How to Identify and Control Chinch Bugs in St Augustine Grass Lawns


By Rick Orr
Chinch bug damage in untreated St Augustine lawn

Chinch Bug Season – May  - October

Chinch Bugs like it hot and dry. The hot dry spring in Pinellas is the beginning of the chinch bug season. The scattered thundershowers of summer will aid reproduction and populations explode. It is those exploding populations that can wipe out an entire lawn in a week.

Chinch Bugs Are Small

Chinch Bugs are small! They are about the size of a pinhead. When disturbed, they scramble for the nearest cover to hide. Their small size and shy nature make them hard to find in a lawn.  But they are there – almost every St Augustine turfgrass lawn in Pinellas County has at least a few Chinch Bugs in or near the lawn. And when St Augustine weakens from water stress, the chinch bugs attack.

Not a Pest but a Predator

Chinch Bugs are not pests, they are predators. As a predator, their role is to remove weak grass and make room for more adapted weedy species. Chinch bugs will rarely attack healthy St Augustine grass. Chinch bugs see water-stressed St Augustine grass as weak and will attack it.

Chinch Bugs Kill St Augustine Grass

Chinch Bugs feed on the sap of St Augustine grass and inject a toxin that prevents the movement of water in the plant. This kills the grass plant. Chinch Bug damage is so complete and so fatal to St Augustine grass that there is no recovery – it is dead!

Chinch Bug Life Cycle

When chinch bugs attack weak grass, a firestorm of activity is started. First the weak water-stressed grass is attacked. As populations explode, healthy grass is attacked and injected with toxins creating even more weak grass. This cycle of feed, breed and attack expands exponentially and will not stop until the lawn is destroyed.

SWFWMD Causes Chinch Bugs

An obvious solution to chinch bugs is to prevent water stress. But that requires the freedom to water as often and as much as the rainfall and weather dictate. But SWFWMD has removed that freedom and required self-supplied irrigation systems only to be used on a certain day – regardless of when the lawn needs water. The consequences of water restrictions are more water-stressed St Augustine grass and more chinch bugs.

What to Look For

Chinch bug damage mimics heat and water stress. However, there are three distinct symptoms:

  • Chinch bugs usually start along the edges. Edges are usually the first to water stress in a lawn. However, wherever you have water stress grass you will find chinch bugs.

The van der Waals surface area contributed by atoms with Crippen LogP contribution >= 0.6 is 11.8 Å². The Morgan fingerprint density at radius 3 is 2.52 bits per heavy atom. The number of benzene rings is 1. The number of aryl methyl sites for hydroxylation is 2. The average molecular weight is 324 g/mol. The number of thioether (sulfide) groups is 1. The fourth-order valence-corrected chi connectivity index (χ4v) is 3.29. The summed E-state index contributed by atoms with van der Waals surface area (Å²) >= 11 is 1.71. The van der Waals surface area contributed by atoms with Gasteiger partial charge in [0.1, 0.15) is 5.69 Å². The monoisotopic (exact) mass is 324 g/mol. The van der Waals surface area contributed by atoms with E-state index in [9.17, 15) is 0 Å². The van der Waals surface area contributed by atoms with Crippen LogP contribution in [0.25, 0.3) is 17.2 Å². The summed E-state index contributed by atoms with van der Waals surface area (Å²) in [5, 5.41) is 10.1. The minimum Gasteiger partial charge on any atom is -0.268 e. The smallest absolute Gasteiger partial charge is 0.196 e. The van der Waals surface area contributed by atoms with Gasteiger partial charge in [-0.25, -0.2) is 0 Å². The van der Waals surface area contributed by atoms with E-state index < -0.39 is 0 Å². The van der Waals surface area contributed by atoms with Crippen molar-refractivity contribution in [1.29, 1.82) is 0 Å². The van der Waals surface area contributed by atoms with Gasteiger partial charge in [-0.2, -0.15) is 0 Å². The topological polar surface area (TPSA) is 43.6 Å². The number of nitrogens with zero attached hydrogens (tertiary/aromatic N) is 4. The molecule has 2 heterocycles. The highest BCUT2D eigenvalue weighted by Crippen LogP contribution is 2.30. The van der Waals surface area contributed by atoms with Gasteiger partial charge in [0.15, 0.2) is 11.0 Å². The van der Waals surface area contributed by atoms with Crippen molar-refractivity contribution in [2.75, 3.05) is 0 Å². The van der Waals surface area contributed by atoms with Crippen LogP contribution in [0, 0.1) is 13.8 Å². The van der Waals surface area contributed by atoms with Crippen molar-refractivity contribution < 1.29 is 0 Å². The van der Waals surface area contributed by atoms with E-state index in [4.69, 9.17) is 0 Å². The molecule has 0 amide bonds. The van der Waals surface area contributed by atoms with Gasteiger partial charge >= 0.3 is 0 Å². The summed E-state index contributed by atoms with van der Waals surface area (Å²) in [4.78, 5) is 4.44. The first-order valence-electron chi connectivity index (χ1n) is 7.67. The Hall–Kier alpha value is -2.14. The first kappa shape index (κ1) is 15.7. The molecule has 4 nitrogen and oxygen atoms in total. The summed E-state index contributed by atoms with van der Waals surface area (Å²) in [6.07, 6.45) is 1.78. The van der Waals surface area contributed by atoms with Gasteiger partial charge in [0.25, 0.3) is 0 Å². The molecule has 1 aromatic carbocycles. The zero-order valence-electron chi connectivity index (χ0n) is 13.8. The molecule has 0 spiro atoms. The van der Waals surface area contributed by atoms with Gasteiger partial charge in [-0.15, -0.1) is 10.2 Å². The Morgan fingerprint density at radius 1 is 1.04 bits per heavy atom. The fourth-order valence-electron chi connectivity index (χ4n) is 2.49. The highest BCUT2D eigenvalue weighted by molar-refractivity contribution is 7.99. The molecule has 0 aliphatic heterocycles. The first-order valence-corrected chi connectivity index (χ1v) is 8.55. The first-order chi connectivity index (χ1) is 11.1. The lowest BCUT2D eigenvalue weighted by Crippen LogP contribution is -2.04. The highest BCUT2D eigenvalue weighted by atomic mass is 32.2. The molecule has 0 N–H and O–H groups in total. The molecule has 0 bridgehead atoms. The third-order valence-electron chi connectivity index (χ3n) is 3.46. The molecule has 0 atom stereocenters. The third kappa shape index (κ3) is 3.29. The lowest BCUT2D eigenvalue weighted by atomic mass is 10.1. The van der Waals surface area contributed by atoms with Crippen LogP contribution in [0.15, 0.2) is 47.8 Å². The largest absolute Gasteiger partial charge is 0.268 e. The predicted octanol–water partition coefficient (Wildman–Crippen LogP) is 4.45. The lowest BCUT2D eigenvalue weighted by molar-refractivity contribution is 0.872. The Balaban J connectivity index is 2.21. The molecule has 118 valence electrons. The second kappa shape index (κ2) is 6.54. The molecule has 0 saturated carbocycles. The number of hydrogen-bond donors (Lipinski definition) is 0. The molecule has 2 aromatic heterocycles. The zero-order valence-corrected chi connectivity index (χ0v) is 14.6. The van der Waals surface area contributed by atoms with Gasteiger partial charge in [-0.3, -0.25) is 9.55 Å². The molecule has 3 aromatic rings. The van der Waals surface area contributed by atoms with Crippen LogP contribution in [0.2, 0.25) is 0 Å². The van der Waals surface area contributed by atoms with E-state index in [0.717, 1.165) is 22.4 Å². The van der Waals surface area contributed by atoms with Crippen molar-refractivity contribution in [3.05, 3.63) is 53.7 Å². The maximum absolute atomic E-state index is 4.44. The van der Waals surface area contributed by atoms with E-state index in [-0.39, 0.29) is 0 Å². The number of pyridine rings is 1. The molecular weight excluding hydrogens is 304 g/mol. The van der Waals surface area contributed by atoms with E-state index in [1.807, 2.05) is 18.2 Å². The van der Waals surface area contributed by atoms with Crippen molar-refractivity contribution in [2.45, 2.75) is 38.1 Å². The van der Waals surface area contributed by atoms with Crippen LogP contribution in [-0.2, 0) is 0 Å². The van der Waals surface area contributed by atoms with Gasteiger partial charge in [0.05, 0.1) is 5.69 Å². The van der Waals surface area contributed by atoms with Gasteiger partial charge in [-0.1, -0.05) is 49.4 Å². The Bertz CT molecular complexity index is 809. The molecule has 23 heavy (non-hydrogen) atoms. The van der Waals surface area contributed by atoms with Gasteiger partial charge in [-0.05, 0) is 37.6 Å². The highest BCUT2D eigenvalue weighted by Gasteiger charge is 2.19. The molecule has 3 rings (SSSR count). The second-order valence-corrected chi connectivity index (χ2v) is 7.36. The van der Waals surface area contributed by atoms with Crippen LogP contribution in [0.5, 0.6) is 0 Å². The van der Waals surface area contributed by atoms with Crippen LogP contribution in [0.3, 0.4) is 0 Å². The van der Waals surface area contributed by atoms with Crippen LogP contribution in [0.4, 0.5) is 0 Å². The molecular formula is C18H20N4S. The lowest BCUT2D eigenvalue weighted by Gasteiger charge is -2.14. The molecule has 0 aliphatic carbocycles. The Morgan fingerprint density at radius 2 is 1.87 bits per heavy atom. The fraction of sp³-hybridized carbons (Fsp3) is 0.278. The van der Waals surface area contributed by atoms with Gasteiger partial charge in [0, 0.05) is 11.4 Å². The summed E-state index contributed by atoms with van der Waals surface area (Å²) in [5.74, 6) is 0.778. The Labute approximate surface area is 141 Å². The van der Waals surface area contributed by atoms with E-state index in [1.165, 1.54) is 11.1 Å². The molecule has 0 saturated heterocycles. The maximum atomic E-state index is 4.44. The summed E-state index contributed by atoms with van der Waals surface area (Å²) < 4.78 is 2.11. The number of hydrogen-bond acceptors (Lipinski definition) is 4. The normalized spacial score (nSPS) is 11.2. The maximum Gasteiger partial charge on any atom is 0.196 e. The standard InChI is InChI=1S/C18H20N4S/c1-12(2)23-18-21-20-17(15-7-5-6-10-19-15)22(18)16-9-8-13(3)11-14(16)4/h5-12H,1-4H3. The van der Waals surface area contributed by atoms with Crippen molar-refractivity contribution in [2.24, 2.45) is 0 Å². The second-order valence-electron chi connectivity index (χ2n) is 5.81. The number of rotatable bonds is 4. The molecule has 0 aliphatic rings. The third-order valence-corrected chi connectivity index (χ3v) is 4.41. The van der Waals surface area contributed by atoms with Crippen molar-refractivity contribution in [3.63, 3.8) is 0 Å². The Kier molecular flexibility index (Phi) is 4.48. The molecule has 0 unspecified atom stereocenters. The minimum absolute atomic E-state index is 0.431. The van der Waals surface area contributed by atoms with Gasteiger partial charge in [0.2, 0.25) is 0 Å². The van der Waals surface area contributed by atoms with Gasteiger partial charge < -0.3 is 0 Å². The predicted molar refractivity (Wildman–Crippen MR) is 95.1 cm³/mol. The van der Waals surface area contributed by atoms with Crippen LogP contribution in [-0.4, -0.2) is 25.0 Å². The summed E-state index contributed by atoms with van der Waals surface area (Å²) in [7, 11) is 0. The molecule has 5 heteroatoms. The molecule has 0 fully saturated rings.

• Incomplete Damage – the damage seems to be selective in contrast to water stress damage which is equal damage over the area. Look for islands of green isolated within the damaged area. This is because the Chinch bug will feed on the weak turf first and then attack the healthy turf.
  • Yellow Leaves along the edges of the damage caused by the injection of the toxin. The feeding progresses from a central point and moves outward. The pattern will be dead grass –> yellow leaves on the edges -> healthy turf.
  • The presence of Chinch Bugs – If you cannot find any Chinch Bugs then probably something else caused the damage. Yet finding the small shy bugs is difficult. Soap drenches or physically investigating the edges of undamaged turf is the best method to get a visual verification.

How to Control Chinch Bugs

Chinch Bug populations are easily reduced with modern insecticides. Since the Chinch bugs live in the base of the leaves, using a liquid insecticide is superior to granular insecticides. Since chinch bug damage is lethal, the lawn will not recover and will have to be replaced if attacked by chinch bugs. Therefore, preventive applications during peak seasons are better than curative applications. Preventative Insecticide applications every 30 to 60 days during the chinch bug season will protect your lawn.

Rick Orr Owner-Staff Agronomist Barefoot Grassl/Creator of ILOVETURF.COM
Staff Agronomist at Barefoot Grass

Since 1995, Rick Orr has worked in Pinellas County providing turf management and pest control. Rick Orr is a graduate of VA Tech in Agronomy (Turf Ecology) and the creator of 

Since graduating from VA Tech in 1979, Rick worked in the green industry, mostly with golf courses, resorts, and large communities. Rick has obtained certifications in arboriculture, landscape, irrigation, and taught Environmental Horticulture at St Petersburg College. 

Currently, Rick is the Staff Agronomist at Barefoot Grass in Largo, FL. To learn more about Barefoot Grass Free Price Quote from Barefoot Grass for Home Pest Control and/or Lawn Care 

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